Bootstrapping, it turns out, is not at all unusual. There was a Wells Fargo study in 2005 that concluded that the average starting cost of a new business in this country in that year was $10,000. And although my evidence is mostly anectodal, if you just look around you, you see small startups everywhere.. Service businesses don't normally require nearly as much initial spending as product businesses, so look at the graphic artists, personal coaches, designers, landscapers, carpenters, and so many other buisnesses out there. And I've seen some product-based businesses that were started on the money from the first big sale.

    There are 25 million (or so) small businesses in this country. Your list is right on target. Well done.

  3. Jayme

    Really great, inspiring post. Thanks for this Rick.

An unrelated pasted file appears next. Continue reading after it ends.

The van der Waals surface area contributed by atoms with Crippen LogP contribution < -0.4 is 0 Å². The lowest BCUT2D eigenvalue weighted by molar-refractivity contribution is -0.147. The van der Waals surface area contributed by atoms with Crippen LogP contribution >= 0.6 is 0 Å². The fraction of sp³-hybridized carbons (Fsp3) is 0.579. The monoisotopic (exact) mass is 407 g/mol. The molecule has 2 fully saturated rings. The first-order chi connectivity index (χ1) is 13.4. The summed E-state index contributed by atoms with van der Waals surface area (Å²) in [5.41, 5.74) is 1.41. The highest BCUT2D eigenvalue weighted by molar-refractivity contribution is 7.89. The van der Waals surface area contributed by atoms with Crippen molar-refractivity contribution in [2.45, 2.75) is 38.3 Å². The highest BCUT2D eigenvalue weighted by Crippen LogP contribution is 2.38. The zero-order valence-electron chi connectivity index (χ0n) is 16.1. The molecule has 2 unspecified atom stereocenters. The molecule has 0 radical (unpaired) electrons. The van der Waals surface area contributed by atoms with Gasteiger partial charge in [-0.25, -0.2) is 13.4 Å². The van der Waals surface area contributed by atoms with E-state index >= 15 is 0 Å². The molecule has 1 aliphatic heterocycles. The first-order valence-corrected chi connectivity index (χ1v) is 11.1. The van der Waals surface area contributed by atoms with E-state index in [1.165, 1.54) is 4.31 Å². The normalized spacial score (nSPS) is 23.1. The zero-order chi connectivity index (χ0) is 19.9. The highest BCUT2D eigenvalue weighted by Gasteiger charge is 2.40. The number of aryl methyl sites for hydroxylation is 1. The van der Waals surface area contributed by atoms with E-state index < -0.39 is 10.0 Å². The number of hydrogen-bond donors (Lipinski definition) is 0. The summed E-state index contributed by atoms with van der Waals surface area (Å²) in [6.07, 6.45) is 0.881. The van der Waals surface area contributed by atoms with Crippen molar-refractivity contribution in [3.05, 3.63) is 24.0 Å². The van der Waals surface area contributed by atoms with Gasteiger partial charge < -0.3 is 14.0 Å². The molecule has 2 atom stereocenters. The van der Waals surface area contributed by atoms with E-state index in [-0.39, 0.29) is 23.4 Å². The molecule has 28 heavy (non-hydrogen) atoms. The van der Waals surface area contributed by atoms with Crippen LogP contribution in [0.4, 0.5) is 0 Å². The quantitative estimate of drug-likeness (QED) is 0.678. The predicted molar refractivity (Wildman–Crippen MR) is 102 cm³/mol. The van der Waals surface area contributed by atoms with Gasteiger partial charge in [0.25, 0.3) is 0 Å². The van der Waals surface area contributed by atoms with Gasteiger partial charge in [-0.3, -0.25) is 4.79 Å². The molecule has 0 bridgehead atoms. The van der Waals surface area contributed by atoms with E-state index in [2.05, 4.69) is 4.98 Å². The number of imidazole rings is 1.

4. JobExchange

    With gainful employment out of reach for so many, people are now exploring entrepreneurial options that, prior to this, did not seem terribly practical. Now, out of necessity or sheer frustration, they are.

    For our parents or grandparents, lifetime employment with the same company was not only the norm, it was expected, as it formed the basis of a social contract and created a sense of mutual and fierce loyalty. Today, expectations of steady employment span no more than, at best, a few years. Workers are now as expendable as office supplies and know that when the economy falters, they will be cut loose with little or no notice or second thought, and with hardly a safety net.

    When entire industries are affected, such as the financial services, manufacturing, or retail sectors, workers in these industries, having spent a lifetime nurturing careers, find themselves with no where to turn for their next opportunity.

    These persons are our future entrepreneurs. The ones who, out of sheer necessity, create their next career"and the next small business"by combining their talents, skills, and passions. These folks know their jobs or the industries in which they worked are not coming back and recognize they need to do something"and soon. They must to do something with their lives that has meaning and provides the compensation to support themselves and their families.